Detection of B cells may predict graft-versus-host disease

Published on February 5, 2013 at 9:15 AM · 1 Comment

By Stephanie Leveene, medwireNews Reporter

The ability to detect B cells specific to the DEAD box protein (DBY-2) may help predict the development of chronic graft-versus-host disease (cGVHD) in male recipients of female hematopoietic cells, according to recent findings.

"These findings may provide a mechanistic explanation for the moderate efficacy of in vivo B-cell depletion in treating cGVHD, and further suggests that more focused B-cell targeting, e.g., with DBY-2… might be more effective cGVHD therapy," write Leonard Herzenberg and David Miklos and colleagues, from Stanford University School of Medicine in California, USA, in the Proceedings of the National Academy of Sciences.

In a related press statement, Miklos said that "the overwhelming majority of patients who have these [DBY-2-specific] cells in their blood either have or will develop cGVHD within one to three months," and that previously there had been no reliable predictive indicators for cGVHD onset.

The investigators analyzed blood samples from 28 male patients with leukemia or lymphoma who received hematopoietic cell transplantation (HCT) grafts from female donors. The analysis took place 6 months after HCT.

Of the 28 patients, 16 (57%) had blood samples containing detectable DBY-2-specific B cells. Fifteen of the 16 patients eventually developed cGVHD, though six of those patients already had cGVHD when their blood was drawn. By contrast, only five of 12 patients who did not have DBY-2-specific B cells developed cGVHD.

Therefore, as the authors state, "we conclude that the presence of B cells with receptors that recognize the DBY-2 is positively associated with development of cGVHD." However, they acknowledge that the exact role these cells play in cGVHD is unclear; they may actively affect early pathogenesis or be passively induced by other T-cell-activating mechanisms.

The investigators recommend prospective monitoring of DBY-2-specific B cells in order to develop a more effective schedule for alloreactive B-cell depletion therapy, ultimately leading toward prevention of cGVHD. This monitoring will also allow for determining whether current depletion therapy is effective or if in fact these cells persist during cGVHD recurrence.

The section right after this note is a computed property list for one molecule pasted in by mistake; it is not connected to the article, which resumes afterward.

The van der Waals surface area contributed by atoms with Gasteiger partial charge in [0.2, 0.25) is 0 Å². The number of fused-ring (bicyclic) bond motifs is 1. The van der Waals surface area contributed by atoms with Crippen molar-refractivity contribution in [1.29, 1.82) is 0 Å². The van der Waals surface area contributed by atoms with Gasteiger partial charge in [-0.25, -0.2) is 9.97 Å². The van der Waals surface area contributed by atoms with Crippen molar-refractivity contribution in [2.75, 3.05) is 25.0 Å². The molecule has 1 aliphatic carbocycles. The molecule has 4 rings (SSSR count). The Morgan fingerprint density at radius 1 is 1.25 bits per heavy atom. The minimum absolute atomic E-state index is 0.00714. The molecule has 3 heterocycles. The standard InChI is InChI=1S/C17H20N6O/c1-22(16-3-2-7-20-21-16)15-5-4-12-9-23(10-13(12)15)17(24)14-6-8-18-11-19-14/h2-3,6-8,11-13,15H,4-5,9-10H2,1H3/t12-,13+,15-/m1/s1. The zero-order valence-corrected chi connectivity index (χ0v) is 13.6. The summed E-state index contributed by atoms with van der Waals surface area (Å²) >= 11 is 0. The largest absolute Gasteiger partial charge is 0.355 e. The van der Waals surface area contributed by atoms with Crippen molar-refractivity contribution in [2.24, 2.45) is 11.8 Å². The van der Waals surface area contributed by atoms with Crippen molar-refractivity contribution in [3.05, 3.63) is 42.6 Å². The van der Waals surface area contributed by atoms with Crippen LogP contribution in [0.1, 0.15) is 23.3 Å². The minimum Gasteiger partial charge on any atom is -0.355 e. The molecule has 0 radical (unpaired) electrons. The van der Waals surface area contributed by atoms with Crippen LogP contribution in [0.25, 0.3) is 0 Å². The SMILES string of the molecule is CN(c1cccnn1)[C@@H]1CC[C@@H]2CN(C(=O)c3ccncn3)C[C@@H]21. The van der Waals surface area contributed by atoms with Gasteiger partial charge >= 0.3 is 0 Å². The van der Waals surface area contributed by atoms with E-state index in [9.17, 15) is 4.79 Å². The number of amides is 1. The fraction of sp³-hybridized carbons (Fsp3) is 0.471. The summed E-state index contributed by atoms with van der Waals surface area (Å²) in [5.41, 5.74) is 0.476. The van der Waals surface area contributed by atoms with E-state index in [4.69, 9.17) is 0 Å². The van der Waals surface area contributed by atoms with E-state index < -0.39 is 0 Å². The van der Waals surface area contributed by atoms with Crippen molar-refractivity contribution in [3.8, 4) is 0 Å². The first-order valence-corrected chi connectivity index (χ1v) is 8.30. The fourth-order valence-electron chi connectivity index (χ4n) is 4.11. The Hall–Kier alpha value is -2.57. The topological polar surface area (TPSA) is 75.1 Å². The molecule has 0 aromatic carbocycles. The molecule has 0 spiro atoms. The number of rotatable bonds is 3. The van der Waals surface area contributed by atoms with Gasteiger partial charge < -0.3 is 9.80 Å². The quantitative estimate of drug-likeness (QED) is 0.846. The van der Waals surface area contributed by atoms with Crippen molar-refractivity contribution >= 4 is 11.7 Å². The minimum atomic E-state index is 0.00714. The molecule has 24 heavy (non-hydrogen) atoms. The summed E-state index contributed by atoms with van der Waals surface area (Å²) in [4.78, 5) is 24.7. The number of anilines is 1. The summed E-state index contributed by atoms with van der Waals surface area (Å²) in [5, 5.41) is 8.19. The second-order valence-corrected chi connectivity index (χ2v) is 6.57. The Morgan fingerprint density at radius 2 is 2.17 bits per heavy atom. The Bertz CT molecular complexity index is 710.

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Comments
  1. Betsy Pierce Betsy Pierce United States says:

    I really think it is time that we revisit the language that we use to announce discoveries to the public.  There is this overwhelming sense of distrust among the public; as though we already have made all the discoveries but we are withholding them so the pharmaceutical companies can make their profits.  Statements like: "the overwhelming majority of patients who have these [DBY-2-specific] cells in their blood either have or will develop cGVHD within one to three months," may very well be part of the problem.  This study looked at 28 MALE patients with LEUKEMIA and/or LYMPHOMA.  That is a very small component of the patients who have allo-BMT every year and is very disease specific.  This by no means is a good enough representation of BMT patients to make such a sweeping statement.  However, the public reads it as being the gospel.  We really need to check our egos at the door and start working together to really move our studies forward for meaningful results.  And stop reporting every little promising discovery as the gospel truth!  Anyone who doesn't understand what I mean should recall when leptin was going to cure obesity!

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